PROTONS AND ELECTRONS

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1 reflect Imagine that you have a bowl of oranges, bananas, pineapples, berries, pears, and watermelon. How do you identify each piece of fruit? Most likely, you are familiar with the characteristics of each fruit such as color, size, and shape. For example, you know that a watermelon is large, green, and oval-shaped, while blueberries are small, round, and dark blue. Like fruit that you are familiar with, elements (and the atoms from which they are made) have properties that help us identify them. What are these properties? Do they affect the way in which elements react with other elements? Atomic Number Remember that atoms contain three subatomic particles protons, neutrons, and electrons. Protons are positively charged, neutrons do not have a charge, and electrons are negatively charged. Atoms of the same element always have the same number of protons. The number of protons in an atom is equal to the element s atomic number. An element can be distinguished from another element by its atomic number. For example, a carbon atom always has six protons. A neutral carbon atom has six protons and six neutrons in the nucleus. Since it is neutral, meaning it does not have an electrical charge, this carbon atom also has six electrons in the orbitals surrounding the nucleus. Each positive charge cancels out each negative charge. look out! Not all atoms of the same element have the same number of neutrons. Isotopes are atoms of the same element that have varying numbers of neutrons. The diagram on the right shows two isotopes of helium. One helium atom contains one neutron in its nucleus, while the other has two. Notice that the number of protons is the same in both forms of helium. Energy Levels In an atom, electrons are located outside of the nucleus in an electron cloud. An electron cloud is arranged in groups known as energy levels. Since an electron is always moving, it is located in one of the different energy levels, but never between energy levels. 1

2 The energy levels are in groups that depend on their distance from the nucleus. Electrons in an energy level close to the nucleus are lower in energy than electrons in an energy level further from the nucleus. Each energy level can also contain a maximum number of electrons. For example, the first energy level that is closest to the nucleus can hold two electrons. The next energy level can hold eight electrons. Electrons in each lower level are fi lled before electrons fi ll the higher energy level. So, the two electrons in the first energy level are fi lled before electrons begin to fi ll the second energy level. Let s look at an atom of carbon. The energy levels can be represented as circles surrounding the nucleus, as shown in the diagram to the right. Remember that carbon has an atomic number of six, so it contains six protons in its nucleus. Suppose that the carbon atom is neutral. It has six electrons. Two electrons fi ll the fi rst energy level closest to the nucleus. Four electrons are in the second energy level further from the nucleus. what do you think? Look at the diagram of an atom below. The letter e- represents electrons, p represents protons, and n represents neutrons. What is the atom s atomic number? How many electrons are in the highest energy level? 2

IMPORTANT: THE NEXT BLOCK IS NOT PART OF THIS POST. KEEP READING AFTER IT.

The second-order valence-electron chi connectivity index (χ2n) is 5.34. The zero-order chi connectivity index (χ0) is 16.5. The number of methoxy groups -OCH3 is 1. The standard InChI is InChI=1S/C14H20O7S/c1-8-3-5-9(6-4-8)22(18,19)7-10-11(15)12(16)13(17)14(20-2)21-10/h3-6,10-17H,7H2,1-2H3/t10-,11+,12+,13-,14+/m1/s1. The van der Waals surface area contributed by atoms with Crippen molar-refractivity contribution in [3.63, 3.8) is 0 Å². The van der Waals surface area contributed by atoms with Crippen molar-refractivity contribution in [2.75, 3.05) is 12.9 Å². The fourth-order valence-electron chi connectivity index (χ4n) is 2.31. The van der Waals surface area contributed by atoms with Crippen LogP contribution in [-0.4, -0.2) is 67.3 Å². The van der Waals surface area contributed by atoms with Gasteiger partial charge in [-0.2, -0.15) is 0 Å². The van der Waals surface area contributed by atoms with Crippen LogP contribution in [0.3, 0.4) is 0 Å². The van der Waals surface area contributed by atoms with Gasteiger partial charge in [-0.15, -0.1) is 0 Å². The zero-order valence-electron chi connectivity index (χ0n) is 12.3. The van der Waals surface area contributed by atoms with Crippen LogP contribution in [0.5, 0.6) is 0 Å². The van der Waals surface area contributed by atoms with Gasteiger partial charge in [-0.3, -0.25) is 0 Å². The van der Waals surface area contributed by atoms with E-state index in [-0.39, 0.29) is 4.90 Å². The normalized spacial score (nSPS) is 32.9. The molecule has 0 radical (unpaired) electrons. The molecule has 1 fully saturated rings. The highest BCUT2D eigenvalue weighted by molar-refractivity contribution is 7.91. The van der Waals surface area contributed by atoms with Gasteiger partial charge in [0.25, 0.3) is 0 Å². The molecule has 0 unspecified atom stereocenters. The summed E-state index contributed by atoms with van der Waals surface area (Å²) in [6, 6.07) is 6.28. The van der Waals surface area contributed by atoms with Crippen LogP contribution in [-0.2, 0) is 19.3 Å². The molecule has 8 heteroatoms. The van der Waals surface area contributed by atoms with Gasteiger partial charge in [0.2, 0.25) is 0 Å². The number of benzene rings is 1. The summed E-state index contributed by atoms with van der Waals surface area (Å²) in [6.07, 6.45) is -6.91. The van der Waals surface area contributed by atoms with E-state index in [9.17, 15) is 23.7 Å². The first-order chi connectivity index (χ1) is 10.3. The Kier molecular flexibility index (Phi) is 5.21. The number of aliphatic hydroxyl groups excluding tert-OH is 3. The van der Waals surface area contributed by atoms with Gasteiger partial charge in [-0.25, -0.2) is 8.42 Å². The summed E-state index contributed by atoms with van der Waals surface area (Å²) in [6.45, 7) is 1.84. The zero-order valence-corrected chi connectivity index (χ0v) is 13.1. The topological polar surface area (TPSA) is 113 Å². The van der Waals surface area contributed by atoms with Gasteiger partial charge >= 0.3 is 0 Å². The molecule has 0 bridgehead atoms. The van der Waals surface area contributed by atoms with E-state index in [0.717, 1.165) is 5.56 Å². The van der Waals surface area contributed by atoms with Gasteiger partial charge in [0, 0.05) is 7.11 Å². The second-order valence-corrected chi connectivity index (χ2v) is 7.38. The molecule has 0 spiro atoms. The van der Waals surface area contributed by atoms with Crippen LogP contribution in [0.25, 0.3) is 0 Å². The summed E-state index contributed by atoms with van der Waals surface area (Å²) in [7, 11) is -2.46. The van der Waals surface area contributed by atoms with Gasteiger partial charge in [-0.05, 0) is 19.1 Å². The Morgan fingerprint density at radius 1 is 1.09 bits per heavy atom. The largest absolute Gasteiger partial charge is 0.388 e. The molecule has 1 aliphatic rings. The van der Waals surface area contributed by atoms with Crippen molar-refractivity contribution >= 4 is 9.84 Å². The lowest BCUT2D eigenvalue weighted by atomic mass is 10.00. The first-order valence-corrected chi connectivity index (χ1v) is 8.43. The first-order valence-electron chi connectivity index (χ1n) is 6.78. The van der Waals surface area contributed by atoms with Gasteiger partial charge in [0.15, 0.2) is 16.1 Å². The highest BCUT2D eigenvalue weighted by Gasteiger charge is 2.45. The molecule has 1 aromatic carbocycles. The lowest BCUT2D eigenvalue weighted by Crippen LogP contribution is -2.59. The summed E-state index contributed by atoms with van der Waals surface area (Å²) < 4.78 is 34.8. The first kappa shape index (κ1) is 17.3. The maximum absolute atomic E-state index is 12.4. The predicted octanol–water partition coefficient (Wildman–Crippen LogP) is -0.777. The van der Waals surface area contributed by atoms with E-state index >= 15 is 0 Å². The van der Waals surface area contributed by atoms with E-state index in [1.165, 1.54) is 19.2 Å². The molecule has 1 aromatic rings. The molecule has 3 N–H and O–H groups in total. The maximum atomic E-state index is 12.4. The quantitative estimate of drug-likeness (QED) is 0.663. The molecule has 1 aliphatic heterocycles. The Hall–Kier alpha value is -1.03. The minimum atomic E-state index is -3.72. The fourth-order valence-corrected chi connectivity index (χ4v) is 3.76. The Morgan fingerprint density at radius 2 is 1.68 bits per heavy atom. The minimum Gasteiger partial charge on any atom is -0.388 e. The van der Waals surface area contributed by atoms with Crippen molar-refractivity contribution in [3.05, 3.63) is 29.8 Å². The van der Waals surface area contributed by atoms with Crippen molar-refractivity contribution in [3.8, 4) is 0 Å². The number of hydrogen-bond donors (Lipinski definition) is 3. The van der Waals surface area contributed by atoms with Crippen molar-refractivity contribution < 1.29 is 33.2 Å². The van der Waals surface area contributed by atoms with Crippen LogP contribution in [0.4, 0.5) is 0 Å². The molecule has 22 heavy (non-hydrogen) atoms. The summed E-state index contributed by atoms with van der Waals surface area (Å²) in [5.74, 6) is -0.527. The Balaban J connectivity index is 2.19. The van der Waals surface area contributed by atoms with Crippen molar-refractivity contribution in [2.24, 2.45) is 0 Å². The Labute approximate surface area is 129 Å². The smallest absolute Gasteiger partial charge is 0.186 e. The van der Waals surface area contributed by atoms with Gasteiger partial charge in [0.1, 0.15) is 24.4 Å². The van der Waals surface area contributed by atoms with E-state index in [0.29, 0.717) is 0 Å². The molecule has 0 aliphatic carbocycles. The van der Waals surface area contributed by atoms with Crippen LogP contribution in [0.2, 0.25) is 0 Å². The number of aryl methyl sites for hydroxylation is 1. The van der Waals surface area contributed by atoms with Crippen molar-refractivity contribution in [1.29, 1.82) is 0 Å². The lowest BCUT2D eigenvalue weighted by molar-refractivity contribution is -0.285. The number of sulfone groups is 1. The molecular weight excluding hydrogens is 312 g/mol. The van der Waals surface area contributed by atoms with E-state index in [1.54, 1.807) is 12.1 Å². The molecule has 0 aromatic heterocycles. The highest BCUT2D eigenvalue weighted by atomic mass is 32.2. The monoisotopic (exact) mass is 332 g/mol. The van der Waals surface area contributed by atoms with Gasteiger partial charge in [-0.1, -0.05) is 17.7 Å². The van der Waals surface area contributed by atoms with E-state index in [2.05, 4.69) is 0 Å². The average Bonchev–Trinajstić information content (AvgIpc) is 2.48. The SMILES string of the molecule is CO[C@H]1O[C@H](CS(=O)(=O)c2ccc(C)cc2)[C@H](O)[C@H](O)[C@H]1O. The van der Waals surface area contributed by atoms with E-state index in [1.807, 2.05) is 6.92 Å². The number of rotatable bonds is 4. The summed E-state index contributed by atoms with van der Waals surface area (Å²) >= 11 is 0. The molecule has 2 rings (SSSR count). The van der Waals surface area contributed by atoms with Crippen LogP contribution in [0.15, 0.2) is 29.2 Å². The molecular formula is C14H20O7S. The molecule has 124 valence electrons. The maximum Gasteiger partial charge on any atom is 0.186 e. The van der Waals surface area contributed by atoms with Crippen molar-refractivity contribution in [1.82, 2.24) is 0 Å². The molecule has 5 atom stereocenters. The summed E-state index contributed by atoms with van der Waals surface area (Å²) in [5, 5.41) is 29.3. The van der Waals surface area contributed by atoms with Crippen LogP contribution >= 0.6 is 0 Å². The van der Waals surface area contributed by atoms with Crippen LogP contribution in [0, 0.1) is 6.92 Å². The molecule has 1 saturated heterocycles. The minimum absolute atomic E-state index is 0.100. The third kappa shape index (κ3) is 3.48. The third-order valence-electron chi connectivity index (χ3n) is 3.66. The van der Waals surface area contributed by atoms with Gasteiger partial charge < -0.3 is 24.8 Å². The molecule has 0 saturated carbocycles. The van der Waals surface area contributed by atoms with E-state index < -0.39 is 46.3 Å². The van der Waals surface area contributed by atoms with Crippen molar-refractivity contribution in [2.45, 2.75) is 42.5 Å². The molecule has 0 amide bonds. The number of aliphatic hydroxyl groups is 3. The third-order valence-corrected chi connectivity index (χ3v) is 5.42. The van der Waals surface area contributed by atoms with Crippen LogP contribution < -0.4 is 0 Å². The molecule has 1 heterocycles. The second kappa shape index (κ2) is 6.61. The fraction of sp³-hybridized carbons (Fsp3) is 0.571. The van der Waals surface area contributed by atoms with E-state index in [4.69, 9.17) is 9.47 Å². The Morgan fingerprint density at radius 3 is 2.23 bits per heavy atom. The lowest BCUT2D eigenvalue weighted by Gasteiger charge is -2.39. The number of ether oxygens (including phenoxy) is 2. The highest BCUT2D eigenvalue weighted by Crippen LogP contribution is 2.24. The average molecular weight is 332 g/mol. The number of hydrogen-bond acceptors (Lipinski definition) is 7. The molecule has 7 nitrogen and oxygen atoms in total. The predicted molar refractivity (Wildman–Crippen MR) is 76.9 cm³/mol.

3 Valence Electrons The electrons found in the highest energy level are furthest from the nucleus, in the outermost level. These electrons are called valence electrons. They determine how an atom reacts with other atoms. Typically, atoms are stable when they have a full valence energy shell. This is referred to as the octet rule. Atoms with eight electrons in the valence shell are the most stable. This is true for most atoms except hydrogen and helium. These two elements have a full valence shell with two electrons because they only have one energy level. Atoms can satisfy the octet rule by either sharing or transferring valence electrons. So, valence electrons determine the chemical properties of an atom (whether an atom shares or transfers electrons) when new molecules are formed during a chemical change. molecule: group of two or more atoms The reactivity of an atom is how easily and readily its valence electrons interact with the valence electrons of other atoms. Atoms of metals have a tendency to transfer electrons to nonmetals when they react. Atoms of nonmetals have a tendency to gain or share electrons when they react. Let s look at the ways in which molecules share and transfer valence electrons. Sharing electrons: Some molecules share valence electrons between atoms. Commonly, when two or more nonmetals form a molecule, valence electrons are shared between atoms. For example, water is formed when two atoms of hydrogen and one atom of oxygen share electrons. Each hydrogen atom has one valence electron and needs one more electron to fill its outer energy level. The oxygen atom has six valence electrons and needs two electrons to fill its outer energy level. Each hydrogen atom shares one electron with the oxygen atom, and the oxygen atom shares one electron with each hydrogen atom. This fi lls all three atoms outer energy levels. metals: group of elements, usually solid, with a shiny surface nonmetals: elements that lack the properties of metals 3